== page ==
Luggage-sized camera to take pictures of exoplanets

The NIX camera in its cryostat

NIX – a powerful new ‘luggage-sized’ cryogenic camera, will take the first pictures of young giant exoplanets.

This state-of-the-art, infra-red, cryogenic camera system has been developed with ground-breaking high-contrast imaging technology to allow astronomers to directly image or ‘take pictures’ of these young giants.

These exoplanets, which orbit stars beyond our own Sun, are even more massive than Jupiter, the biggest planet in our solar system.

The NIX camera system is about the size of an average airline hold bag (about 0.8m x 0.4m x 0.6m). In that small space it packs in the sophisticated capability to image exoplanets with its ground-breaking high-contrast imaging technology.

From the UK to Chile via Germany

NIX has been built at the Science and Technology Facilities Council’s (STFC) UK Astronomy Technology Centre (UK ATC) in Edinburgh.

It has been provisionally accepted by the Max Planck Institute for Extraterrestrial physics (MPE) in Germany, which leads the consortia of institutions and partners involved.

About the NIX camera system

Exciting science

Principal Investigator for ERIS, Dr Ric Davies from MPE, says:

The delivery of the NIX camera system from UK ATC in Edinburgh to MPE in Germany is a really important milestone, and means that the process of integrating it into the rest of the instrument can now begin.

Once that is done and we have confirmed that everything is working well together, the completed instrument will be delivered to the VLT in Chile, and astronomers can start to do the exciting science that ERIS will enable.

Dealing with heat and light

Young newly-formed planets are still hot, with temperatures similar to that of a candle flame, about 3-5µm – which is why NIX has been specially designed to image at these wavelengths.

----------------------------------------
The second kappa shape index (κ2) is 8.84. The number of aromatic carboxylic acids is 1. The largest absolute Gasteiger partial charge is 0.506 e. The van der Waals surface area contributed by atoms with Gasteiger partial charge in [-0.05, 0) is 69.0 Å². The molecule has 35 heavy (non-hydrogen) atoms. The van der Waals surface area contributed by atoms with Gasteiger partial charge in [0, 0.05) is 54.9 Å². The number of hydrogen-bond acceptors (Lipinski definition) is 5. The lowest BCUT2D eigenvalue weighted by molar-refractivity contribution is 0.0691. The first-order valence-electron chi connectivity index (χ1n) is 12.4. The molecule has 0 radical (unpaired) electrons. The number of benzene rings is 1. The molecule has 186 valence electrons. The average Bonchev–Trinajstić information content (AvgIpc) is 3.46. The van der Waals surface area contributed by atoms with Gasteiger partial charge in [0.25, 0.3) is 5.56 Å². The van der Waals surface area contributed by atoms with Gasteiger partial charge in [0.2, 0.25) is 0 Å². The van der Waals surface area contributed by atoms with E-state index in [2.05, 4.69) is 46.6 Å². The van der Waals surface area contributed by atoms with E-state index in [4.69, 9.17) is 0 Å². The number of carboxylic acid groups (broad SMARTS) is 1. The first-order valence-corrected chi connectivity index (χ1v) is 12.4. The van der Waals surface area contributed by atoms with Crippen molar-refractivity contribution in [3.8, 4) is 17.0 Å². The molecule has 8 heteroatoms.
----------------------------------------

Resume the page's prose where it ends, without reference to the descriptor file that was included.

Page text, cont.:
Background thermal radiation, however, becomes a major problem at these wavelengths. All of the different mirrors and optical elements, are ‘glowing’ – essentially giving off light!

Not only that, but direct light from a star can hide its nearby objects, including exoplanets, making it difficult for telescopes and their scientific instruments to see them.

Sophisticated system of light

Dr William Taylor, Astronomer and Instrument Scientist at UK ATC describes the technical innovations to counter these challenges:

NIX and all of its components need to work at temperatures colder than many instruments, at around -200°C (or 70K), to mitigate for thermal radiation.

To block out the glare from stars, NIX has been designed with a sophisticated system of light blocks, baffles and anti-reflective coatings; as well as high-contrast imaging technology, to make it possible to image these young giant exoplanets.

NIX is particularly challenging because all of this hardware has to fit into a very small space. Mechanisms have been designed and configured, almost in miniature – to be very precise and very stable at these low temperatures.

Work during lockdown

Professor Gillian Wright, Director, UK ATC says:

This is a significant achievement for the team, who have worked incredibly hard in unprecedented circumstances to deliver the NIX camera system to MPE.

During the UK’s COVID-19 response, the team ensured work on the instrument progressed by collaborating via online platforms and setting up a test rig so that the instrument could be controlled and tested from home.

The acceptance by MPE was also done remotely, via multiple web cams and control of the instrument given remotely to the team in Germany.

We are now excited to see NIX integrated into ERIS – and being one step closer to this ground-breaking instrument being operational on the telescope.

First pictures

The ERIS instrument is expected to be operational in 2022 at one of the world’s biggest and most advanced optical telescopes – ESO’s VLT, at the Paranal Observatory in Northern Chile.

Further information

The team at UK ATC thank their collaborators who have contributed significantly to the build of NIX. To:

  • Nederlandse Onderzoekschool Voor Astronomie Leiden, Netherlands for the coronagraphs
  • Eidgenössische Technische Hochschule Zürich Switzerland for two of the mechanism assemblies: the aperture wheel and the pupil or filter wheel assembly.

Thanks too, to The University of Edinburgh’s Institute for Astronomy for their support.

Top image:  The NIX camera in its cryostat (credit: STFC)

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